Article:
How is gliomatosis cerebri diagnosed?
Gliomatosis cerebri is most commonly diagnosed from radiologic studies. Since often the tumor appears to have no primary location and grows aggressively, biopsies are risky. However, a biopsy may be performed if a primary mass is indentified, or if your child’s symptoms and other tests do not seem typical for the condition.
Diagnostic procedures for gliomatosis cerebri may include:
- physical examination
- computerized tomography scan (also called a CT or CAT scan)- a diagnostic imaging procedure that uses a combination of x-rays and computer technology to produce cross-sectional images (often called slices), both horizontally and vertically, of the body. CT scans are more detailed than general x-rays. A CT scan can assess the density of tumor tissue compared to normal brain tissue, as well as establish its mass effect (the effect of an additional space occupying mass within the closed cavity of the skull on the normal brain).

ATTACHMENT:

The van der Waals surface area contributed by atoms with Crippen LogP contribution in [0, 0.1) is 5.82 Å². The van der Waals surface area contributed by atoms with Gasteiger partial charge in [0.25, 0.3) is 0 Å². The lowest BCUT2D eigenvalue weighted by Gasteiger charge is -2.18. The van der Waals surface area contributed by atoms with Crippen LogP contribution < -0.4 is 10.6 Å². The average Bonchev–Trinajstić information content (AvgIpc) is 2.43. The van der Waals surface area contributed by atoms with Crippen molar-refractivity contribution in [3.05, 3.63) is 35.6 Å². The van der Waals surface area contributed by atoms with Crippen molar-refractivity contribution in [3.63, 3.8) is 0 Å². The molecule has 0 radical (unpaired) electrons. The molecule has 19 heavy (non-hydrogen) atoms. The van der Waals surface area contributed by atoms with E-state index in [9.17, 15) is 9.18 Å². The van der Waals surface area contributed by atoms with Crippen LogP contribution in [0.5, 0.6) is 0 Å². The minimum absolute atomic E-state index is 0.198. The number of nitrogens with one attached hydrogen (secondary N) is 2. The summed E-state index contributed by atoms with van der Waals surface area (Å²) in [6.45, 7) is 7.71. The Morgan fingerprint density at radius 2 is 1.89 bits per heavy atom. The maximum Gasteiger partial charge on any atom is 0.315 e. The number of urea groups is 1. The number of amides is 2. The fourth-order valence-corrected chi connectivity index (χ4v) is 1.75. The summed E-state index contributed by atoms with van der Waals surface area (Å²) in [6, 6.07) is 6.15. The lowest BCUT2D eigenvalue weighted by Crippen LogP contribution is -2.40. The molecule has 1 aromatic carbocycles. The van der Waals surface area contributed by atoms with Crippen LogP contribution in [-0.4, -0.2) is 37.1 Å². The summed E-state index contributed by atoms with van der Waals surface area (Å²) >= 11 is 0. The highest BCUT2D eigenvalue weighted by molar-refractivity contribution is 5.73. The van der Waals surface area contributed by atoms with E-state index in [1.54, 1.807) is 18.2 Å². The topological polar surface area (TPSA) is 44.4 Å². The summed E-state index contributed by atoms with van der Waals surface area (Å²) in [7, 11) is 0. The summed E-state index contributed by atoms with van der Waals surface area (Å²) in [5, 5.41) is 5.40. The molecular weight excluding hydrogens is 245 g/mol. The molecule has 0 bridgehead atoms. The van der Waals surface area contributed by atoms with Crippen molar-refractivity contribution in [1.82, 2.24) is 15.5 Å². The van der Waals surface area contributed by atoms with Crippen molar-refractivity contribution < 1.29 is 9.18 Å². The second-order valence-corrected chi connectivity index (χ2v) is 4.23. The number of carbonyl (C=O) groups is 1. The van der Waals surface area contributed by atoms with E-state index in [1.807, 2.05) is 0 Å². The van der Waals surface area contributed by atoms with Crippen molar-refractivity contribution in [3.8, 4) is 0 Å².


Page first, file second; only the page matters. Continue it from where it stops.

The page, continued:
- magnetic resonance imaging (MRI)- a diagnostic procedure that uses a combination of large magnets, radiofrequencies, and a computer to produce detailed images of organs and structures within the body. MRI provides greater anatomical detail than CT scan and does a better job of distinguishing between tumors, tumor-related swelling and normal tissue. On an MRI, gliomatosis cerebri will typically appear as a lesion that grows without distinct borders.
- magnetic resonance spectroscopy (MRS)- a test done along with an MRI. It can detect the presence of organic compounds within sample tissue that can identify the tissue as normal or tumor, and may also be able to tell if the tumor is a glial tumor or if it is of neuronal origin (originating in a neuron, instead of in a brain cell).